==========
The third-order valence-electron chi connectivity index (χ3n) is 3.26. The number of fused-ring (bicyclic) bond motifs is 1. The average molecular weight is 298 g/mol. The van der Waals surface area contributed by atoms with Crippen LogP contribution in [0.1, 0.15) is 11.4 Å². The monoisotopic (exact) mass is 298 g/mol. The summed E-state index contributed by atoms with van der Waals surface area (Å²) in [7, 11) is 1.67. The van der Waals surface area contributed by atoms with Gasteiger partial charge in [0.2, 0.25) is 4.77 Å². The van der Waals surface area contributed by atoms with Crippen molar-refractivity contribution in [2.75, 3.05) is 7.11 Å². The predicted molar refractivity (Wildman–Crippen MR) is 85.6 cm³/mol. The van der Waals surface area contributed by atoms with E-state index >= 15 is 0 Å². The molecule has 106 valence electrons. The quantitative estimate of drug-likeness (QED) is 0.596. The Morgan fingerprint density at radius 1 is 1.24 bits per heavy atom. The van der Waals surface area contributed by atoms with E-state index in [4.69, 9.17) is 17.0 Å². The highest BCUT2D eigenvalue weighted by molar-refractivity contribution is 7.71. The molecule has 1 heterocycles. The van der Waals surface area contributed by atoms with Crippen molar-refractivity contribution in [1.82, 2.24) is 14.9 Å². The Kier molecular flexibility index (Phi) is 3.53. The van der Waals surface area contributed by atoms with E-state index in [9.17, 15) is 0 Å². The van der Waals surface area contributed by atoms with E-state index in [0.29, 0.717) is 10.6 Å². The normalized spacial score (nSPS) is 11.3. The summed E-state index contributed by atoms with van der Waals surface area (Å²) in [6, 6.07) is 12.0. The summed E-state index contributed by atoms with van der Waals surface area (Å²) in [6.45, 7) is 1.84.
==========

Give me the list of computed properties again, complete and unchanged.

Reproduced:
The third-order valence-electron chi connectivity index (χ3n) is 3.26. The number of fused-ring (bicyclic) bond motifs is 1. The average molecular weight is 298 g/mol. The van der Waals surface area contributed by atoms with Crippen LogP contribution in [0.1, 0.15) is 11.4 Å². The monoisotopic (exact) mass is 298 g/mol. The summed E-state index contributed by atoms with van der Waals surface area (Å²) in [7, 11) is 1.67. The van der Waals surface area contributed by atoms with Gasteiger partial charge in [0.2, 0.25) is 4.77 Å². The van der Waals surface area contributed by atoms with Crippen molar-refractivity contribution in [2.75, 3.05) is 7.11 Å². The predicted molar refractivity (Wildman–Crippen MR) is 85.6 cm³/mol. The van der Waals surface area contributed by atoms with E-state index >= 15 is 0 Å². The molecule has 106 valence electrons. The quantitative estimate of drug-likeness (QED) is 0.596. The Morgan fingerprint density at radius 1 is 1.24 bits per heavy atom. The van der Waals surface area contributed by atoms with E-state index in [4.69, 9.17) is 17.0 Å². The highest BCUT2D eigenvalue weighted by molar-refractivity contribution is 7.71. The molecule has 1 heterocycles. The van der Waals surface area contributed by atoms with Crippen molar-refractivity contribution in [1.82, 2.24) is 14.9 Å². The Kier molecular flexibility index (Phi) is 3.53. The van der Waals surface area contributed by atoms with E-state index in [9.17, 15) is 0 Å². The van der Waals surface area contributed by atoms with E-state index in [0.29, 0.717) is 10.6 Å². The normalized spacial score (nSPS) is 11.3. The summed E-state index contributed by atoms with van der Waals surface area (Å²) in [6, 6.07) is 12.0. The summed E-state index contributed by atoms with van der Waals surface area (Å²) in [6.45, 7) is 1.84.